Killer Web Events

Robin Good invited me to participate in an online event named What Experts Need To Know To Prepare A Killer Web Event at noon Eastern on Wednesday, February 24th.

Since I prepared three online presentations in the last two weeks and am working on two more this very moment, I thought I'd better being recording some of what I'm doing, sort of acting as if I were an introspective anthropologist. At this point, I'll be jotting down more about presentations than events, because mine were 1:200 affairs, not back-and-forth conversations.

Alignment. My first step for any event or presentation is to contemplate my intended audience. Who are they? And what point of view do I want to convey to them? What's my stance?

Message. Next I brainstorm things I want to get across. A talk may have half a dozen messages. For each, I try to think up an illustrative story or an interaction/demo.

MindMap. If I'm juggling a lot of ideas at this point, I draw a Mind Map to sort them out. This is for my use; rarely do I share these with others.

(Here is the final presentation that began with this map.

PowerPoint. Whether you use PowerPoint or not in your final presentation, it's a wonderful tool for organizing ideas, images, sound, and even video snippets. I dump things into PowerPoint and move them around.

Sleep on it. At this point, I delegate organizing and embellishment to my subconscious, knowing that I'll awake with new insights. If you believe that, they will be there.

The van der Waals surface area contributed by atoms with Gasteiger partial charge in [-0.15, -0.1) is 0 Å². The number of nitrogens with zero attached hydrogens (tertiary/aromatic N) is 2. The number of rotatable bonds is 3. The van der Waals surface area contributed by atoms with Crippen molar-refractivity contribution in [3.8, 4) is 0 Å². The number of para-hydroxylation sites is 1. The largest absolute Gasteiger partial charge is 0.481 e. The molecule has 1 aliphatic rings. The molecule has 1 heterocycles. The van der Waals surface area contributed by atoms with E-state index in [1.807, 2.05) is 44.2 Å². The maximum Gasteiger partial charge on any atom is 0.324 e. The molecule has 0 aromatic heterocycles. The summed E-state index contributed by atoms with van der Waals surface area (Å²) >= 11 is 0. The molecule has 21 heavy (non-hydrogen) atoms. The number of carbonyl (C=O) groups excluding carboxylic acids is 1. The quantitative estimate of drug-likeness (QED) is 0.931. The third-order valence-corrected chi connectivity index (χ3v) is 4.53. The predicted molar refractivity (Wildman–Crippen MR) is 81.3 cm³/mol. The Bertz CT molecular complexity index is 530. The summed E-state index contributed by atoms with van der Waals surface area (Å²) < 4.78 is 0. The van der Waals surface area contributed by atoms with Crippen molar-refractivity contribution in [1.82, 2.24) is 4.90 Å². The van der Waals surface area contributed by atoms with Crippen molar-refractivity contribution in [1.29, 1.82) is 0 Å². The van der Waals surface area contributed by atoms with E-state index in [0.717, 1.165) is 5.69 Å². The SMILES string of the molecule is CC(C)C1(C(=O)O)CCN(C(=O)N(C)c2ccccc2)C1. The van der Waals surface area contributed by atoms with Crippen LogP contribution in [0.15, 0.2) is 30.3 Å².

Get feedback. This item really covers several points:

  • practice, practice, practice
  • time yourself (and then add 50% because live always takes longer)
  • record yourself giving the presentation (e.g. narrate the PowerPoint)
  • send the recorded presentation to a knowledgeable and emphathetic critic

This may sould like a time-burning activity but it doesn't have to be. For me, I copied the presentation to my laptop. I cut on Macromedia Breeze, gave the talk, and uploaded it to the web. I invited a friend to review it on the web. He emailed me feedback. Granted, this is a short presentation, but going through this cycle took me no more than 45 minutes in all.

Notes. I invariably print out what PowerPoint calls "Handouts," pages with 4 or 6 or 9 slide images per page. I usually go for 9. And I add notes to myself on transitions, rough spots, and announcements on this "shooting script."

Posture. Whenever possible, I give presentations standing up. (I do the same for important phone calls.) Standing up makes the voice richer and mroe powerful.

Mantras. Immediately before I begin to speak, I say these words to myself; it's a prescription from speech coach Dorothy Sarnoff:

  1. I'm glad that I'm here.
  2. I'm glad that you're here.
  3. I know that I know.
  4. I care about you.

Breathe. Whenever you want to be calm, take a deep brreath. Do it now. Nice, eh?
Do it before you speak online, too.

Treat the microphone as you would a person.. In the photo, the presenter is using handsignals to make a point during a webinar.

What tricks of the trade do you find useful?

Posted by Jay Cross at February 7, 2004 01:03 PM | TrackBack

Stephen Downes on Online Conference Discussions gives good tips for appending online to face-to-face. You've got to advertise. It will take some time. Use a discussion paper to keep things focused. Useful links, too.

Posted by: Jay Cross at February 7, 2004 11:07 PM

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